Jimmy Kasule Chan is a 29-year-old man who has dedicated his life to supporting the children of prisoners in Uganda. With over sixteen children from twelve families in his programme today, he is working towards his vision of a prosperous future for the children of Ugandan prisoners.

Kasule (Right) does homework with one of the children in the programme

His desire to change the lives of prisoner’s children was awakened in 2012 when he was wrongfully detained at the Harare remand centre in Zimbabwe for six months.

My friend had told me to go with him to South Africa for work. When we got there, things were very tight and we decided to come back home after two weeks with some electronics for sale. We thought this could be our business. On our way, we had to go through Harare but we did not have some stamps in our passports. Because Uganda does not have an embassy in Zimbabwe, we had gone through the Tanzanian embassy but the people at the border could not understand this. We were taken to Interpol and on getting there, we were arrested for Border Jump. We were detained in Harare remand centre for 6 months without having any real contact with anyone. There were 12 Ugandans in total” he narrated. “My wife was seven months pregnant at that time and I kept thinking, what if I never go back to Uganda? Who will help my child? I resolved to help children of prisoners if I ever got out of this prison.”

Jimmy described his time as a prisoner in a foreign country as horrific and inhumane, with poor feeding and little to no medical care.

It was terrible. The food was the worst and sometimes not cooked properly in fact, people used to get sick all the time. One Ugandan died from a stomach infection. We used to eat something called “Chingwa”, that tasted like spoilt bread. Winter was the worst because we were given these thin blankets and no mattress.”

With the tireless help of his wife, jimmy was released from Harare remand centre in 2012 and on getting back to Uganda, the first thing he did was to get a job that would give him the funds to support these children.

A friend introduced me to a gentleman who gave me his car for business. I used to transport people most especially tourists and pay him UGX 300,000 every week. I got a very nice client called Mona, who I found out was the president of Children of prisoners, Sweden. After she left, I sent her an email asking for a meeting and she agreed to meet me. I told her about my vision and she seemed very excited about it. She was happy to meet someone who shared her vision.”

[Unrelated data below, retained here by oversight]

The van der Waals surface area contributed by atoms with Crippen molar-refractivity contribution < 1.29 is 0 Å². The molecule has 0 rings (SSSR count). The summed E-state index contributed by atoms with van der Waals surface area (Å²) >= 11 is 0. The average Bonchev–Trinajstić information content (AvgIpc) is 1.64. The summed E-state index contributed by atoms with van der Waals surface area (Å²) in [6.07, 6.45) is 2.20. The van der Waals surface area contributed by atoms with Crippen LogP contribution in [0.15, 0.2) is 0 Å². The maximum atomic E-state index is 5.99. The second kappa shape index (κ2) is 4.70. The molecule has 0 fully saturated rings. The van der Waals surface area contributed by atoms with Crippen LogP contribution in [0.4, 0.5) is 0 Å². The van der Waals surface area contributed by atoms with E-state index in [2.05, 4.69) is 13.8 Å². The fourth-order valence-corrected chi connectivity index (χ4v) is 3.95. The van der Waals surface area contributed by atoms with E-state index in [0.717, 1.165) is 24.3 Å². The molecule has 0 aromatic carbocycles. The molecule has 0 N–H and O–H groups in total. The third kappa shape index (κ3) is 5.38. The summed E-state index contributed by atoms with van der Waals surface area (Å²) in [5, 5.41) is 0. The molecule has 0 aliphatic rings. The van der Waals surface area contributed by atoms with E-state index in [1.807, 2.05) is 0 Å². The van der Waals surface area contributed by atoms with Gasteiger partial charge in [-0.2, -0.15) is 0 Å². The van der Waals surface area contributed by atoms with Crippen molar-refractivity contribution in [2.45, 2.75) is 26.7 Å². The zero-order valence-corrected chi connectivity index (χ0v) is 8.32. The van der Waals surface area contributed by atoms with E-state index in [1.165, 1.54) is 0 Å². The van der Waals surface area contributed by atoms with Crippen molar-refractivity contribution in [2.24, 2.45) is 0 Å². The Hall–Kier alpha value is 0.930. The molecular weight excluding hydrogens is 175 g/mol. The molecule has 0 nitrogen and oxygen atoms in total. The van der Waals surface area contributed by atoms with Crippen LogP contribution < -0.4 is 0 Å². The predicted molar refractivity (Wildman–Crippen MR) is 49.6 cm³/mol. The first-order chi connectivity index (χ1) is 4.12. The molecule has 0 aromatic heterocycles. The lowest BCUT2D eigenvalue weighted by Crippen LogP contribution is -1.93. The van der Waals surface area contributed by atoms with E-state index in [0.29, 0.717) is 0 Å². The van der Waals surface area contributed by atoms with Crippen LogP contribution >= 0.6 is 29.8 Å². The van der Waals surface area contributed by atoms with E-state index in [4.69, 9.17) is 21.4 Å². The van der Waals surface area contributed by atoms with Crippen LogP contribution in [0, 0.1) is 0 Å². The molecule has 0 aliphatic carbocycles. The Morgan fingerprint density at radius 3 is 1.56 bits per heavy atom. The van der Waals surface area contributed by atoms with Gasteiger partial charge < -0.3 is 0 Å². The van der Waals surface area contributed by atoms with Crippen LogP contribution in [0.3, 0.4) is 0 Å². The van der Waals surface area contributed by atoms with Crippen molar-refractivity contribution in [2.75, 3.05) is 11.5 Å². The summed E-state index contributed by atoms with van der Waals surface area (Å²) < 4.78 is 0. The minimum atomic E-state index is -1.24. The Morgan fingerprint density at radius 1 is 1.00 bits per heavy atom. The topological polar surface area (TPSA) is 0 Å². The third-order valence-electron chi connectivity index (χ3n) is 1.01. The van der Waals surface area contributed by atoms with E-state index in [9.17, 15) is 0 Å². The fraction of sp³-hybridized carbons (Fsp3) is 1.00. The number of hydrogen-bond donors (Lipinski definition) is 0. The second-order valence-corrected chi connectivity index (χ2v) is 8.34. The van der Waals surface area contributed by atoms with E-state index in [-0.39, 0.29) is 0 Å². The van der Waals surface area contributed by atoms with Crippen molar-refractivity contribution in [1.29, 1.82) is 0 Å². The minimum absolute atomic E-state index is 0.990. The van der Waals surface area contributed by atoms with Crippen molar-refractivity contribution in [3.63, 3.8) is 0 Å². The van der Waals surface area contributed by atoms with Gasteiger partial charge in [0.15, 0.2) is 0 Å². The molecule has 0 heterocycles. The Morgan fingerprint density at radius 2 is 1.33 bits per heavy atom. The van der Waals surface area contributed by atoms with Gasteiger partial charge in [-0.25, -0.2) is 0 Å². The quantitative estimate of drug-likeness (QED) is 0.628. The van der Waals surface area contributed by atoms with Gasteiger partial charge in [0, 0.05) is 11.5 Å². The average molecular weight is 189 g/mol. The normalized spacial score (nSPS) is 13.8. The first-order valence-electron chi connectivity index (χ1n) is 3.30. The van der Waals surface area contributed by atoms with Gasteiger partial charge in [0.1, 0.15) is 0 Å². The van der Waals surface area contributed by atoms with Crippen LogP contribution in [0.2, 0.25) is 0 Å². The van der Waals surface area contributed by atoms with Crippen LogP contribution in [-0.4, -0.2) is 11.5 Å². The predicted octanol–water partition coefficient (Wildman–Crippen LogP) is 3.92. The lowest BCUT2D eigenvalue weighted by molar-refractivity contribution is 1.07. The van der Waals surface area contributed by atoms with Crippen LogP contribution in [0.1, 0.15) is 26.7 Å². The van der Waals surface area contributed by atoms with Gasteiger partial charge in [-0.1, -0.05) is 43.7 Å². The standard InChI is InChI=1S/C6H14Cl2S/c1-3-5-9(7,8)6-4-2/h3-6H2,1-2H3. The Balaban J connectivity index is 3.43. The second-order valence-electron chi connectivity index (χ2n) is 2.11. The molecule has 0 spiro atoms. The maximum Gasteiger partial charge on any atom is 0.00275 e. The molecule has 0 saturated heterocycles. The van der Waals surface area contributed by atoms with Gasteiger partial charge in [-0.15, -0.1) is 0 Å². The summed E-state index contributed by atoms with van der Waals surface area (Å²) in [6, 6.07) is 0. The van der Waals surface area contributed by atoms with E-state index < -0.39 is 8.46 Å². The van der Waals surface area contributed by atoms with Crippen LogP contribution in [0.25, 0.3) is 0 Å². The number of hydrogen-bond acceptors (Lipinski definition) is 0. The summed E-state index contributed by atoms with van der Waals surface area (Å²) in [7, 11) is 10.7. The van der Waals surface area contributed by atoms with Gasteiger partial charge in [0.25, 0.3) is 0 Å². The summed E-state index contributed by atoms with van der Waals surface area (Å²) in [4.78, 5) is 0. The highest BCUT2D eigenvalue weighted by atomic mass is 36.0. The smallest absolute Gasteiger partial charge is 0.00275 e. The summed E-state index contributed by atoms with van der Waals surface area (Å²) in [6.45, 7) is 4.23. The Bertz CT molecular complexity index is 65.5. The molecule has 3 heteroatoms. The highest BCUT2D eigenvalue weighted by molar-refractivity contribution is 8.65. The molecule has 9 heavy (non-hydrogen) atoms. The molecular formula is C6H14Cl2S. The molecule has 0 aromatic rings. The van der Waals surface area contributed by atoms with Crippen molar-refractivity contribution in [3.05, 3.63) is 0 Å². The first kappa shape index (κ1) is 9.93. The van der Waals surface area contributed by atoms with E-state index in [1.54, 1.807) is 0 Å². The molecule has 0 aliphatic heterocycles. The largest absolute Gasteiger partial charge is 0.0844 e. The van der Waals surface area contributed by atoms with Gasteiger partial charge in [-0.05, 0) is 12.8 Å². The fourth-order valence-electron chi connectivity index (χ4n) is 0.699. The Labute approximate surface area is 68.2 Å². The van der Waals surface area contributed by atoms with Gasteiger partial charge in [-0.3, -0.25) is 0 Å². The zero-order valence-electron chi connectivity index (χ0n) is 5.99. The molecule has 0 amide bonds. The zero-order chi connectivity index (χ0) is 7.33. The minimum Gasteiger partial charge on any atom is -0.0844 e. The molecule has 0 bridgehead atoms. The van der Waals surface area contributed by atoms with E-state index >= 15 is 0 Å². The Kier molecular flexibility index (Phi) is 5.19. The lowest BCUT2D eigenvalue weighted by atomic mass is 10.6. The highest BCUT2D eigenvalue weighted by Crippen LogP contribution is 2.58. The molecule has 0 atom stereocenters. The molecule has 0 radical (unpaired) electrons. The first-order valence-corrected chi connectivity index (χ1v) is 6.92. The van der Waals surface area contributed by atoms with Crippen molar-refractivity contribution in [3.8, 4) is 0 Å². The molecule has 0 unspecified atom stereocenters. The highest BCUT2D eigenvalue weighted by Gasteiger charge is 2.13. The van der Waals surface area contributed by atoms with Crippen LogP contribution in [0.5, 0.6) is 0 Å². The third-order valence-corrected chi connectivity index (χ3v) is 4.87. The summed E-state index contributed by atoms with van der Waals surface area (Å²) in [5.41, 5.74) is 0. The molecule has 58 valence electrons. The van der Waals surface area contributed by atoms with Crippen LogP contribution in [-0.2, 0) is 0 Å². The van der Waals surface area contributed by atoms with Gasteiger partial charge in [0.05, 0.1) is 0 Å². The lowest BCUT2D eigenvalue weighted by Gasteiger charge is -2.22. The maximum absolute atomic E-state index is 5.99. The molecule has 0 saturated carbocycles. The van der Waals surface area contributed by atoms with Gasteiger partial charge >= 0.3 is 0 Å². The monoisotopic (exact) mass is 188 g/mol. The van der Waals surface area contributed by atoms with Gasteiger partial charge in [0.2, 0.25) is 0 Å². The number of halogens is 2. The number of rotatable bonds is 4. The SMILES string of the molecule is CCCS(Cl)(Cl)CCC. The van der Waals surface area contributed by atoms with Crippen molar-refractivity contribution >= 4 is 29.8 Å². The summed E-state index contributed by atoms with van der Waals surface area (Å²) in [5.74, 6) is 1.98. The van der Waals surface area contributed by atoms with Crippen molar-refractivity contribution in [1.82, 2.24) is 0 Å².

A few months later, Mona asked Jimmy to visit one of the children her organization sponsored, Chrispus, at his school.

When I visited him, he was excited that a stranger could come to see him. I kept visiting him on Visiting Days. He told me about his father who had been serving a long sentence in Luzira. I went to visit him and I asked him to introduce me to other people in the prison who I could talk to. I met people who would directed me to their families now my wife and I go to visit them and take for them some things.”

For four years now, Jimmy has conducted monthly visits to families of prisoners and has taken on the guardianship of Chrispus, who he regards as his first born. He also hosts an annual Christmas party for the children where he invites other children from the neighbourhood to make merry and meet father Christmas.

At one of the children’s Christmas parties Kasule has hosted

Jimmy believes that children, more so whose parents have been imprisoned, need to be loved and cared for so they do not find the need to commit any crimes and end up in prisons as well.

Would you like to support children of prisoners or volunteer on family visits? Please call/text Jimmy on 0774739500 or send him an email at